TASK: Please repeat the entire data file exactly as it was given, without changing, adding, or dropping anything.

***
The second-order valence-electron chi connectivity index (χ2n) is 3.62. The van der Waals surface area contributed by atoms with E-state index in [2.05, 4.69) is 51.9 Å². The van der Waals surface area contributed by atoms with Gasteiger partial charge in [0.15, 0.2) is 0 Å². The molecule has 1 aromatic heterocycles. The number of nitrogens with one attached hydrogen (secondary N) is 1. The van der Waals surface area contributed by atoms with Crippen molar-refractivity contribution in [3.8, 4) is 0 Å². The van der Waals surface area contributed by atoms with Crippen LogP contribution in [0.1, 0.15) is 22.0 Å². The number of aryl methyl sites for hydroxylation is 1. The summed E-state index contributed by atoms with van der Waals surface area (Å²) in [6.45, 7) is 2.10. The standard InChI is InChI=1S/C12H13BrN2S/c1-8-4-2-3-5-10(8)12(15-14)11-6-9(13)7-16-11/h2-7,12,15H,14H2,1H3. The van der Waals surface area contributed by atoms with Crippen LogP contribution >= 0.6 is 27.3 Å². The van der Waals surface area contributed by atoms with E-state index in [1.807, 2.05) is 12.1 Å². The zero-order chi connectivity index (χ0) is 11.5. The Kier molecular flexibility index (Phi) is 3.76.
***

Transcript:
The second-order valence-electron chi connectivity index (χ2n) is 3.62. The van der Waals surface area contributed by atoms with E-state index in [2.05, 4.69) is 51.9 Å². The van der Waals surface area contributed by atoms with Gasteiger partial charge in [0.15, 0.2) is 0 Å². The molecule has 1 aromatic heterocycles. The number of nitrogens with one attached hydrogen (secondary N) is 1. The van der Waals surface area contributed by atoms with Crippen molar-refractivity contribution in [3.8, 4) is 0 Å². The van der Waals surface area contributed by atoms with Crippen LogP contribution in [0.1, 0.15) is 22.0 Å². The number of aryl methyl sites for hydroxylation is 1. The summed E-state index contributed by atoms with van der Waals surface area (Å²) in [6.45, 7) is 2.10. The standard InChI is InChI=1S/C12H13BrN2S/c1-8-4-2-3-5-10(8)12(15-14)11-6-9(13)7-16-11/h2-7,12,15H,14H2,1H3. The van der Waals surface area contributed by atoms with Crippen LogP contribution >= 0.6 is 27.3 Å². The van der Waals surface area contributed by atoms with E-state index in [1.807, 2.05) is 12.1 Å². The zero-order chi connectivity index (χ0) is 11.5. The Kier molecular flexibility index (Phi) is 3.76.